Namibian livestock and crop farmers especially marked Monday evening as a sign of a new beginning when the skies went dark with overcast conditions and the first countrywide downpours started bringing relief to the drought-stricken country.
Jubilation rang out from all corners of Namibia as soft rains started penetrating the parched interior, which had been subjected to three years of bone-dry heat, causing more than 700 000 Namibians to become dependent on government drought food aid for survival.
Since Monday evening almost the entire Namibian interior received soft rains, which filled rain meters with an average of between seven and 35mm by Tuesday afternoon.
Namibians woke up yesterday morning to the pitter-patter of the first steady downpours of the new rainy season,. Even the deep south reported some 8mm of rain close to the border with South Africa.
Over most of the interior, the sky went tar-black and people outside had to run for cover, while umbrellas were hurriedly opened as the clouds spat out their beads of water, just as many were leaving work for home late on Monday afternoon.
More than 10mm were reported on average in Windhoek, 22mm at Dordabis, 27mm at Hosea Kutako International Airport, 5mm at Helmeringhausen and up to 22m in the areas north of Grootfontein, like Ondangwa and Oshakati.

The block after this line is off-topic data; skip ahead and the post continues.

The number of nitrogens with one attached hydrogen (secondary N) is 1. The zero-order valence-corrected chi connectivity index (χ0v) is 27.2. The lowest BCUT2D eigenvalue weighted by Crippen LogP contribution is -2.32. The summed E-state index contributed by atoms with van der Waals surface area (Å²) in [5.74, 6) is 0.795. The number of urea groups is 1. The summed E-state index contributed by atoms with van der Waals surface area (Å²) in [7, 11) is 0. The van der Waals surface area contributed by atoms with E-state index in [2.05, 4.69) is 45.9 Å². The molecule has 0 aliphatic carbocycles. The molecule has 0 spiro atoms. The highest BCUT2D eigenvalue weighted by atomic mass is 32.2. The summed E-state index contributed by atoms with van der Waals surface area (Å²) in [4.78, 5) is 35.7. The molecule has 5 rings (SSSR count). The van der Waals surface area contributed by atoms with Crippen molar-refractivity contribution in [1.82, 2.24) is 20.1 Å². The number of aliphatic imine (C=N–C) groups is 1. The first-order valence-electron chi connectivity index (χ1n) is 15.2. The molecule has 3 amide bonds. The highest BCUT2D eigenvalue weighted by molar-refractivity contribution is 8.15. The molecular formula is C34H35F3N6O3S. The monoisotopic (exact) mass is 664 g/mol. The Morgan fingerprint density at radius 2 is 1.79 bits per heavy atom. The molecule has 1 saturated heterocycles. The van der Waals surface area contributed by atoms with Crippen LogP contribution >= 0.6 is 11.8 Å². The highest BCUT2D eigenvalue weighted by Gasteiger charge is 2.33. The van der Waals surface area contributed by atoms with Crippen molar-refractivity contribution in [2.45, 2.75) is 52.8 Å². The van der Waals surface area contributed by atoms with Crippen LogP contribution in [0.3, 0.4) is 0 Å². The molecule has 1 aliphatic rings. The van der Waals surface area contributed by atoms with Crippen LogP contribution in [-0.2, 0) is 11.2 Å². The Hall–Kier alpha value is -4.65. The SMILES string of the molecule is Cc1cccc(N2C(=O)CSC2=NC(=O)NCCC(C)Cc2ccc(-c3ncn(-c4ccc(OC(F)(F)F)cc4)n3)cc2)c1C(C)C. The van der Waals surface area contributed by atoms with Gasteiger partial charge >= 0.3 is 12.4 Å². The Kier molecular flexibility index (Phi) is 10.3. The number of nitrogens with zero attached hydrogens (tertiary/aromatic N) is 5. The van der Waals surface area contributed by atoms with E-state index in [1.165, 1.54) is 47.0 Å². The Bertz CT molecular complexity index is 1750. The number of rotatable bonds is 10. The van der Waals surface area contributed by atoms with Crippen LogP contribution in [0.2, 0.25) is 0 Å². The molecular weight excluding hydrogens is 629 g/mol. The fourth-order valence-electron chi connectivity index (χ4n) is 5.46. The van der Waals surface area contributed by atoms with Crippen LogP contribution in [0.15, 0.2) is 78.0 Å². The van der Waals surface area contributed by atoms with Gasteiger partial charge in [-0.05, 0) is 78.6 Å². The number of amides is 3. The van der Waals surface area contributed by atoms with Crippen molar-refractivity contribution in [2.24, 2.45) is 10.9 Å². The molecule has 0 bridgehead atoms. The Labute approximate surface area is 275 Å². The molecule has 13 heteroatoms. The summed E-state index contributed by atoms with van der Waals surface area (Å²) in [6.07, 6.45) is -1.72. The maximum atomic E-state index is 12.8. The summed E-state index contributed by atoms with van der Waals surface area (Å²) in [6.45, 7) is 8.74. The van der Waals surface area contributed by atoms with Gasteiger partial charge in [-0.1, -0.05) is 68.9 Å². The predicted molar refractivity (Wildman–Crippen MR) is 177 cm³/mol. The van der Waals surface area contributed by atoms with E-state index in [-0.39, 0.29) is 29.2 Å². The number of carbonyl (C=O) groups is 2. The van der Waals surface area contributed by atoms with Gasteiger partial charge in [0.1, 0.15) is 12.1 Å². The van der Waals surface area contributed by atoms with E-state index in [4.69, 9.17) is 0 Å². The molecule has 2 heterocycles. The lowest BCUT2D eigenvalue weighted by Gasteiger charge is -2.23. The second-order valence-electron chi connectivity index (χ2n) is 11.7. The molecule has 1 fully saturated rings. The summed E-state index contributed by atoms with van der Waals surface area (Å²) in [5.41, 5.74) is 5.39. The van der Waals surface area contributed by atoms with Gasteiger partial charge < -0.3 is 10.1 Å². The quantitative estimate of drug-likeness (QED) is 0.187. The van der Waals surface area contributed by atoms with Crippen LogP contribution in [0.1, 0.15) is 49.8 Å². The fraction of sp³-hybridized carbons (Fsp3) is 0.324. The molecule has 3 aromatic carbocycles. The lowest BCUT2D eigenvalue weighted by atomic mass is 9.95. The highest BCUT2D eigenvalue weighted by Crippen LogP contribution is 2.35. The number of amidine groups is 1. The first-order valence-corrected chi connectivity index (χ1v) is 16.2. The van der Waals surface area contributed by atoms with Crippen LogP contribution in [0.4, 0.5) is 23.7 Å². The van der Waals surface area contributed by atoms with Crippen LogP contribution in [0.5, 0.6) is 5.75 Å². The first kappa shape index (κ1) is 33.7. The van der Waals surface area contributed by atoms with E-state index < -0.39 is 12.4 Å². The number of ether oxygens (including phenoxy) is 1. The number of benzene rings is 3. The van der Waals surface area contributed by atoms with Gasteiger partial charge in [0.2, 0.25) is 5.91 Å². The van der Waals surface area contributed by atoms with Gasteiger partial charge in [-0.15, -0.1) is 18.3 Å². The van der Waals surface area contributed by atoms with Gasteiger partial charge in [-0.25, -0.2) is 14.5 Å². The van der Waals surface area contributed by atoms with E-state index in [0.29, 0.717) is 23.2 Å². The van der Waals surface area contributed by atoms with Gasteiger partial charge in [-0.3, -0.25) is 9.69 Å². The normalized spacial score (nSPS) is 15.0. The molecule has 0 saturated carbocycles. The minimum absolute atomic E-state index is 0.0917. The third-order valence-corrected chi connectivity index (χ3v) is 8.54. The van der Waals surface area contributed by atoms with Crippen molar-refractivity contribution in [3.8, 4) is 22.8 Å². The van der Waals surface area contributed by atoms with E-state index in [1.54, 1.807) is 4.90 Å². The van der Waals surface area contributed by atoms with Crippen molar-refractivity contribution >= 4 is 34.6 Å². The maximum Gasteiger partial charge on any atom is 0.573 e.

The Maize Triangle – the bread basket of the country – once again received some rain and expectations are that the triangle will produce more than 43 000 tonnes of white maize come harvesting time next year.
Most weather forecasters in southern Africa predicted the gentle rains would be all but over by yesterday afternoon and that sunny skies are ahead for the next few days before the clouds build up again by next Tuesday for some overcast weather.
Small and medium scale crop farmers in the Northern Communal Areas (NCAs) New Era spoke to yesterday all blessed the first significant downpours, expressing their need for more rain as the planting season gets underway. They say consistent rains will once again ensure their livelihoods.
Some 4 100 farmers in the NCAs have registered for rip furrow services. Farmers have requested from one hectare up to 45 hectares each. The current charge is about N$600 per hectare from the private sector.
There are 27 private service providers for rip furrowing and nearly all of them have started land preparation by now.
Most tractor owners are clients of Kongalend Financial Services, while some are Agribank clients.
The interest in conservation agriculture (CA) is also extraordinarily high of late, partly because of the consecutive droughts and severe food insecurity situation.
Many farmers witnessed positive developments in CA fields during the 2014/2015 season, despite low and erratic rainfall and have since switched to CA.
Farmers who have already tested rip furrowing or hand-hoe basins, crop rotation and soil cover (either crop residue retention or green soil cover) are in the majority of cases planning to put their entire crop fields under CA.
Read full story on New Era Newspaper Namibia